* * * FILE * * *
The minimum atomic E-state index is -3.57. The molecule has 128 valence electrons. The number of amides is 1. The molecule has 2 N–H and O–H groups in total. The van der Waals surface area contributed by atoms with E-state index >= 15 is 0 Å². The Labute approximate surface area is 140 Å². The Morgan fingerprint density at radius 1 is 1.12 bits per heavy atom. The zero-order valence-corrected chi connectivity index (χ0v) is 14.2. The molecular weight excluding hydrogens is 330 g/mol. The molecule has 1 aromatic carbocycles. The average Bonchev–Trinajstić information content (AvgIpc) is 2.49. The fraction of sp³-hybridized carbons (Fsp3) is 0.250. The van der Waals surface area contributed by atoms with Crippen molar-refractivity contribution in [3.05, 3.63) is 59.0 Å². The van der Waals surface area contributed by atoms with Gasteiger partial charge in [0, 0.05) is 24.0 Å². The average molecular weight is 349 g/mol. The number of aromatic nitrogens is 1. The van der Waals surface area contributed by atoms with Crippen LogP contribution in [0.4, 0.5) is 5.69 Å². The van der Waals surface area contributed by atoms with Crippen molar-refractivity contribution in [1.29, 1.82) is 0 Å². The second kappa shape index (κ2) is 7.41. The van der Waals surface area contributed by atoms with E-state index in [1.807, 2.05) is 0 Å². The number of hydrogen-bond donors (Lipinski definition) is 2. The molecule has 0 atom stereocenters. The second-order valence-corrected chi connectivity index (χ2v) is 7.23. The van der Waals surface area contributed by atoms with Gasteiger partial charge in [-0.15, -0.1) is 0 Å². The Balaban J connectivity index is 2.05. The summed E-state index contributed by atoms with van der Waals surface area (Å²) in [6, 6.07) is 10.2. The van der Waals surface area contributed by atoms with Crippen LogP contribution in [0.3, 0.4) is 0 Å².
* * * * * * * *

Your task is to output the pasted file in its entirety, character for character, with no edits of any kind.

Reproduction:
The minimum atomic E-state index is -3.57. The molecule has 128 valence electrons. The number of amides is 1. The molecule has 2 N–H and O–H groups in total. The van der Waals surface area contributed by atoms with E-state index >= 15 is 0 Å². The Labute approximate surface area is 140 Å². The Morgan fingerprint density at radius 1 is 1.12 bits per heavy atom. The zero-order valence-corrected chi connectivity index (χ0v) is 14.2. The molecular weight excluding hydrogens is 330 g/mol. The molecule has 1 aromatic carbocycles. The average Bonchev–Trinajstić information content (AvgIpc) is 2.49. The fraction of sp³-hybridized carbons (Fsp3) is 0.250. The van der Waals surface area contributed by atoms with Crippen molar-refractivity contribution in [3.05, 3.63) is 59.0 Å². The van der Waals surface area contributed by atoms with Gasteiger partial charge in [0, 0.05) is 24.0 Å². The average molecular weight is 349 g/mol. The number of aromatic nitrogens is 1. The van der Waals surface area contributed by atoms with Crippen LogP contribution in [0.4, 0.5) is 5.69 Å². The van der Waals surface area contributed by atoms with Crippen molar-refractivity contribution in [1.29, 1.82) is 0 Å². The second kappa shape index (κ2) is 7.41. The van der Waals surface area contributed by atoms with E-state index in [1.807, 2.05) is 0 Å². The number of hydrogen-bond donors (Lipinski definition) is 2. The molecule has 0 atom stereocenters. The second-order valence-corrected chi connectivity index (χ2v) is 7.23. The van der Waals surface area contributed by atoms with Gasteiger partial charge in [-0.15, -0.1) is 0 Å². The Balaban J connectivity index is 2.05. The summed E-state index contributed by atoms with van der Waals surface area (Å²) in [6, 6.07) is 10.2. The van der Waals surface area contributed by atoms with Crippen LogP contribution in [0.3, 0.4) is 0 Å².